Firefighter’s son questions convictions, joins forces with defen - KMOV.com

Firefighter’s son questions convictions, joins forces with defendant in 1988 arson case

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James Kilventon is publicly questioning the convictions of five people held responsible in the fatal arson which killed a total of six firefighters back in 1988. (KCTV5) James Kilventon is publicly questioning the convictions of five people held responsible in the fatal arson which killed a total of six firefighters back in 1988. (KCTV5)
KANSAS CITY, MO (KCTV) -

The son of a Kansas City firefighter killed in an explosion is breaking his silence.

James Kilventon is publicly questioning the convictions of five people held responsible in the fatal arson which killed a total of six firefighters back in 1988.

 “I just want to get to the bottom of it. I mean I want closure. All the other families might think they have closure. I don't have closure,” Kilventon said.

Kilventon’s father, Capt. James Kilventon, and five others were called to a massive construction fire near U.S. Highway 71 and 87th Street. A trailer packed with explosives detonated and killed all the men.

Kilventon remembers his father and says his father would support his public questioning of the case and his push for more information.

“I think he'd support me. I think he'd have my back. He'd want to get to the bottom of it too. I think he'd want to know the truth,” he said.

Searching for the truth

Kilventon's search for the truth has ironically brought him together with convicted defendant Bryan Sheppard who was recently released from prison due to new sentencing guidelines.

It was a legal reality that angered many firefighter families but not the Kilventons.

“I think they got the wrong people myself. I think they got charged with a crime they didn't commit and now they are paying for it in jail. I'm glad Bryan got out but he spent 21 years in jail. That's quite a while,” Kilventon said.

Kilventon says he has always been troubled by the case, and he is swayed by what supporters of Sheppard and other defendants point out:

  • The convicted people have always maintained their innocence.
  • They all turned down plea deals if they turned on each other.
  • Three defendants offered lie detector tests passed. The other two were not offered them, and one died in prison.
  • All original defense lawyers are still haunted by these convictions believing innocent people were sent to prison.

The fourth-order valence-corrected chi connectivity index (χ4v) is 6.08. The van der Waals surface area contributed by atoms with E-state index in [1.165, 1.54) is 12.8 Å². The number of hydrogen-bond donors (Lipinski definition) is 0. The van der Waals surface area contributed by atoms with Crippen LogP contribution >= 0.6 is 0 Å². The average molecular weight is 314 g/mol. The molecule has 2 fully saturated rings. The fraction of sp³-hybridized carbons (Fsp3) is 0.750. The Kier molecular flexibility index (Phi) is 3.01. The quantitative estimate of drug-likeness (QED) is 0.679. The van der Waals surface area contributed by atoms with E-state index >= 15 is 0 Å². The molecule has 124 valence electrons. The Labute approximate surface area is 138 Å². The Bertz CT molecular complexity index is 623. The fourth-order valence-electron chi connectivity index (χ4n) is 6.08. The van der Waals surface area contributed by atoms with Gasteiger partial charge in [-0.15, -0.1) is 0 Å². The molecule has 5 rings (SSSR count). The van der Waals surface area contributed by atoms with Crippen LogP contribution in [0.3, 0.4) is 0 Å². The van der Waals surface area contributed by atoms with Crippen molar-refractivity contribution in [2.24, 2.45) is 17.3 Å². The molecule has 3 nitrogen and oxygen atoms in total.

Kilventon says he remembers the incredible pressure to close this case.

The city had six dead firefighters, and the case remained cold for years. He says the government’s theory of what happened at the site never really made sense to him that petty thieves tried to steal tools. They were unsuccessful, so they set two separate fires at the construction site.

Kilventon believes the other people who were originally investigated are actually responsible.

Suing for more information

Kilventon and Sheppard will soon file a lawsuit together to get an unredacted copy of a Department of Justice report that took a second look at the trial and conviction of the defendants.

The report investigated media claims that witnesses changed their stories or even lied at trial.

It was prompted by Kansas City Star reporter Mike McGraw’s numerous reports on the case. He remains a firm advocate of the defendants.

The report did not clear the people who remain in prison, but it suggests others may have played a role. That information is blacked out and so are large sections of the report. The government has cited “privacy concerns” in releasing the document.

“I thought that's a government coverup! They are hiding something from us and that it wasn't right. These are our family members that were killed. We all deserve to know what's in the report,” said daughter in-law Tracy Kilventon.

“If they know they got the right people ... If they are so sure they got the right people. why are they so scared to release that then? If there's nothing to be afraid of?” Kilventon said.

The Kilventons recently sat down with KCTV5’s investigative unit and Sheppard to discuss the legal fight ahead.

Sheppard says he’s in contact with two other firefighter families, but they don’t want their names public at this point. He’s hoping they will also join his lawsuit.

“It's not about me. It's about the report. It’s about why they are hiding the information? Whether the other families believe I should spend life in prison. It's not about me it's about the information they are hiding!” said Sheppard.

Richard Brown

Richard Brown is one of the three defendants who remains in jail. He says the new push for more information gives him fresh hope.

He recently spoke with KCTV5 from his Florida prison where he proclaimed his innocence. Brown says the night of the explosions, he was home passed after a night of heavy drinking.

“It was like something in the movies. They hollered over, what they hell was that? Sh*t, we don't know!” said Brown

Brown says his grandfather woke him up and he checked the basement thinking the water heater exploded. He points out he has passed a lie detector test and a neighbor even testified under oath she saw him on the porch following that second explosion.

He claims prosecutors told him and his family they never believed he was involved but they arrested him because they thought he had information. That’s because Brown is Sheppard’s best friend. He says he was swept up to put pressure on the case.

He remains in jail along with Frank Sheppard and Darlene Edwards.

“I don't care how tough you are or how strong you try to be. You've got vulnerable times just like anybody else. I've shed tears. I've lost my wife. I've lost my brother. I've lost a lot,” said Brown.  

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